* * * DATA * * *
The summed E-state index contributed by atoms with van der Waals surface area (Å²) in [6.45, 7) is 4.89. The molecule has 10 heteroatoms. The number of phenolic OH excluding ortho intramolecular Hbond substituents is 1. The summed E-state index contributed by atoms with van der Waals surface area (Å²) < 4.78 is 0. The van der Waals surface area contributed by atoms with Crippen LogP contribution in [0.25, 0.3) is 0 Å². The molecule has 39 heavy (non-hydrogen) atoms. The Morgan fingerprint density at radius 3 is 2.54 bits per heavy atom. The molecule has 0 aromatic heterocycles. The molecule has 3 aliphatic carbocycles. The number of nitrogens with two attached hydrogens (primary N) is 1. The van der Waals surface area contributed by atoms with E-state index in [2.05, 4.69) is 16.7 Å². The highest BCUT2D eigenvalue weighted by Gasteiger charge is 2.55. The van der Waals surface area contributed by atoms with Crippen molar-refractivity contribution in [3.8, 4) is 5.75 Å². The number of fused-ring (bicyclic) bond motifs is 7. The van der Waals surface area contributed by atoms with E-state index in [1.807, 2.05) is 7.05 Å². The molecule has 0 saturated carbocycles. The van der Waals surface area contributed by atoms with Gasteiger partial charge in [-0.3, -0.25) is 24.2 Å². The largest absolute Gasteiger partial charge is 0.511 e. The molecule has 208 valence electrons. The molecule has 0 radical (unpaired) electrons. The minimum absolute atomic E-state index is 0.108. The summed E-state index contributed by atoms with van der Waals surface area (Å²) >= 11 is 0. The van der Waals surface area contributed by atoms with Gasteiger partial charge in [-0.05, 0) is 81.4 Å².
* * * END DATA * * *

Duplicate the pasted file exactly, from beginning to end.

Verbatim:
The summed E-state index contributed by atoms with van der Waals surface area (Å²) in [6.45, 7) is 4.89. The molecule has 10 heteroatoms. The number of phenolic OH excluding ortho intramolecular Hbond substituents is 1. The summed E-state index contributed by atoms with van der Waals surface area (Å²) < 4.78 is 0. The van der Waals surface area contributed by atoms with Crippen LogP contribution in [0.25, 0.3) is 0 Å². The molecule has 39 heavy (non-hydrogen) atoms. The Morgan fingerprint density at radius 3 is 2.54 bits per heavy atom. The molecule has 0 aromatic heterocycles. The molecule has 3 aliphatic carbocycles. The number of nitrogens with two attached hydrogens (primary N) is 1. The van der Waals surface area contributed by atoms with E-state index in [2.05, 4.69) is 16.7 Å². The highest BCUT2D eigenvalue weighted by Gasteiger charge is 2.55. The van der Waals surface area contributed by atoms with Crippen molar-refractivity contribution in [3.8, 4) is 5.75 Å². The number of fused-ring (bicyclic) bond motifs is 7. The van der Waals surface area contributed by atoms with E-state index in [1.807, 2.05) is 7.05 Å². The molecule has 0 saturated carbocycles. The van der Waals surface area contributed by atoms with Gasteiger partial charge in [-0.3, -0.25) is 24.2 Å². The largest absolute Gasteiger partial charge is 0.511 e. The molecule has 208 valence electrons. The molecule has 0 radical (unpaired) electrons. The minimum absolute atomic E-state index is 0.108. The summed E-state index contributed by atoms with van der Waals surface area (Å²) >= 11 is 0. The van der Waals surface area contributed by atoms with Gasteiger partial charge in [-0.05, 0) is 81.4 Å².